22 good reasons to visit Luxembourg City as a Tourist


1. La Passerelle Bridge

“La Passerelle”, built between 1859 and 1861, is a viaduct that crosses “La Pétrusse” Valley connecting the districts of “Gare” and “Ville Haute”, where The Central is located. It is also known as the Old Bridge by Locals: in Luxembourgish “Al Bréck”, in French “Vieux Pont”, in German “Alte Brücke”. The “new bridge” in this comparison is the Adolphe Bridge, which was built between 1900 and 1903.
“La Passerelle” is a good spot to understand the unique structure of Luxembourg City which is really built on two levels. On the upper plateau there is the old fortified town: a maze of pretty streets, historical landmarks, upscale restaurants, museums, and luxury boutiques. In the lower part of the city along the valley you will find more homes, lively restaurants and bars, lush parks and picturesque canals in a remarkable natural setting.


2. Adolphe Bridge

Also called New Bridge, it was erected between 1900 and 1903 during the rule of Grand Duke Adolphe. This event was followed with great interest from abroad, because the bridge had the biggest stone arch in the world up to then. The bridge provides a one-way route for road traffic across “La Pétrusse”, from Boulevard Royal, in Ville Haute, to Avenue de la Liberté, in Gare. Its upper deck is 153 meters in length and carries two lanes of road traffic, and two pedestrian footpaths. Its lower deck, opened in 2018 and suspended beneath the upper deck, carries a dedicated bidirectional bicycle and pedestrian path. Following the completion of the City Tram Line expected in 2020 the bridge will carry also bidirectional tram traffic on its upper deck. The Adolphe Bridge has become one of Luxembourg City’s main tourist attractions and one of the best panoramic points from which to appreciate “La Petrusse” Valley and the historical centre.


3. Bourbon Plateau

Its name refers to the former Fort Bourbon and it had been included in the fortification of the city for ages. A lot of defence works of the middle and exterior rings of the so-called Diedenhofener Front (for instance Fort Bourbon, Fort Elisabeth, Avancée Thionville, Fort Wallis, Fort Wedell) were located on this plateau which essentially now constitutes the Gare District, where The Central is located. In fact, after the fortress became obsolete around mid-19th century, extensive urban planning projects has been constantly carried out here, starting in 1859 with the construction of the Central Railway Station of Luxembourg. Today it is the ideal neighbourhood if you want to live close to the shops, cafés, restaurants, transports, schools, recreational spaces and most importantly if you want to walk to work and don’t drive.


4. Am Tunnel

Contemporary art gallery located in part of the underground casemates’ tunnels of the city’s ancient fortress, under the Bourbon plateau, in the northern part of Gare quarter. It is connected to the former headquarters of Banque et Caisse d’Épargne de l’État (BCEE), the third-largest bank based in Luxembourg.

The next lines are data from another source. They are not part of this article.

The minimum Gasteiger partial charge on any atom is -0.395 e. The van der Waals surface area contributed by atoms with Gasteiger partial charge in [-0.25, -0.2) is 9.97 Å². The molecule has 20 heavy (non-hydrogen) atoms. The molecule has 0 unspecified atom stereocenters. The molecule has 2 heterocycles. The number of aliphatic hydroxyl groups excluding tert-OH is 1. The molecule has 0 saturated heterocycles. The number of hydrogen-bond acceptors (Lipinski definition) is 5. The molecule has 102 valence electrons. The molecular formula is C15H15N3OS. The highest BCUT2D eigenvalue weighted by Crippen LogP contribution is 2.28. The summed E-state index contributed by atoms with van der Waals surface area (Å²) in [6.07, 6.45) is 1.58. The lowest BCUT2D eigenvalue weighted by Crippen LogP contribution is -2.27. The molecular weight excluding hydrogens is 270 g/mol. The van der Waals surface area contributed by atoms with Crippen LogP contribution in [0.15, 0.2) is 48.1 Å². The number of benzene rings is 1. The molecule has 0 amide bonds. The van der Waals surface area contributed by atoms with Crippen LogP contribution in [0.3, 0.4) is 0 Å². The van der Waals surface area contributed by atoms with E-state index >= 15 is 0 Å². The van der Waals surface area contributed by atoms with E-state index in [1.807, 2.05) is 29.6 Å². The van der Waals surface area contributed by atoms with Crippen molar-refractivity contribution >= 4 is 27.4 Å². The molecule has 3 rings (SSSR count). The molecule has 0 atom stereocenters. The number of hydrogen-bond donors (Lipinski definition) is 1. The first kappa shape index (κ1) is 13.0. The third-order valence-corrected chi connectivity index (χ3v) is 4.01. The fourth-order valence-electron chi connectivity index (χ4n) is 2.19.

In 1987 BCEE launched a plan to extend the former casemate, so that it would connect the bank’s four buildings that lie on the plateau. The possible usage of the tunnel itself was debated, and the idea was formed to turn the tunnel into a gallery. The gallery was opened in 1993. It is primarily dedicated to hosting works by more than a hundred Luxembourgian artists, particularly the photographer Edward Steichen to whom a permanent collection is dedicated.


5. Parks de la Petrusse

Laid out along the green Pétrusse Valley, this stunning public park combine steep slopes, strange rock formations and the ruins of fortifications and bastions to form a harmonious landscape. The City of Luxembourg has designed an ultra-modern skatepark, functioning as a public square with its bleachers and its walkways: it is a meeting place, an ideal playground for board sports enthusiasts. Skateboarding, rollerblading, BMX, scootering, beginners, curious, enthusiasts… The infrastructure allows everyone to learn, discover or practice.


6. Constitution Square – “Gëlle Fra” Memorial

Among historic monuments in Luxembourg, the Golden Lady on Constitution Square was set up in 1923 to commemorate the Luxembourgers who perished in the First World War. This is probably the first landmark that you will come across while walking from Gare to Ville Haute, being located along the northern’ s edge of the Petrusse Valley between the two bridges that connects these districts. The memorial represents a gold-plated female figure on a stone obelisk. On October 20th 1940 the Nazis pulled the monument down. Only in 1984 after extensive restoration it was brought back to its original appearance. Today it symbolizes freedom and resistance for the Luxembourg people.


7. Notre-Dame Cathedral

“Kathedral Notre-Dame”, in Luxembourgish, is the Roman Catholic Cathedral of Luxembourg City and the only cathedral in Luxembourg. It was originally a Jesuit church and its cornerstone was laid in 1613. The church is a noteworthy example of late gothic architecture, however also has many Renaissance elements and decorations.


8. Place Guillaume II

The square lies to the west of Krautmaart and to the north of Boulevard Franklin Delano Roosevelt in the heart of Luxembourg’s historic Ville Haute quarter. The western half of the square is dominated by Luxembourg City Hall in the southwest, whilst the equestrian statue to former Grand Duke William II, after whom the square is named, is the prominent feature of the eastern half. The square was originally the site of a Franciscan monastery. However, in 1797, during the French Revolutionary Wars, the monastery was dispossessed by occupying French soldiers. In 1804, the visiting Napoleon presented Place Guillaume II to the city as a gift. In 1829, plans were put in place to build a new town hall on the square, based upon the plans of Belgian architect Justin Remont. That same year, the deconstruction of the former monastery was completed, the material from which was used in the new building. The town hall was completed in 1838 but officially unveiled on 15 July 1844 by Grand Duke William II, as was the statue in his likeness in Place Guillaume II. Place Guillaume II is used as an open-air music venue, hosting the Rock um Knuedler concert each year since 1991. The concerts are free to the public, and have been watched by audiences of up to 10,000.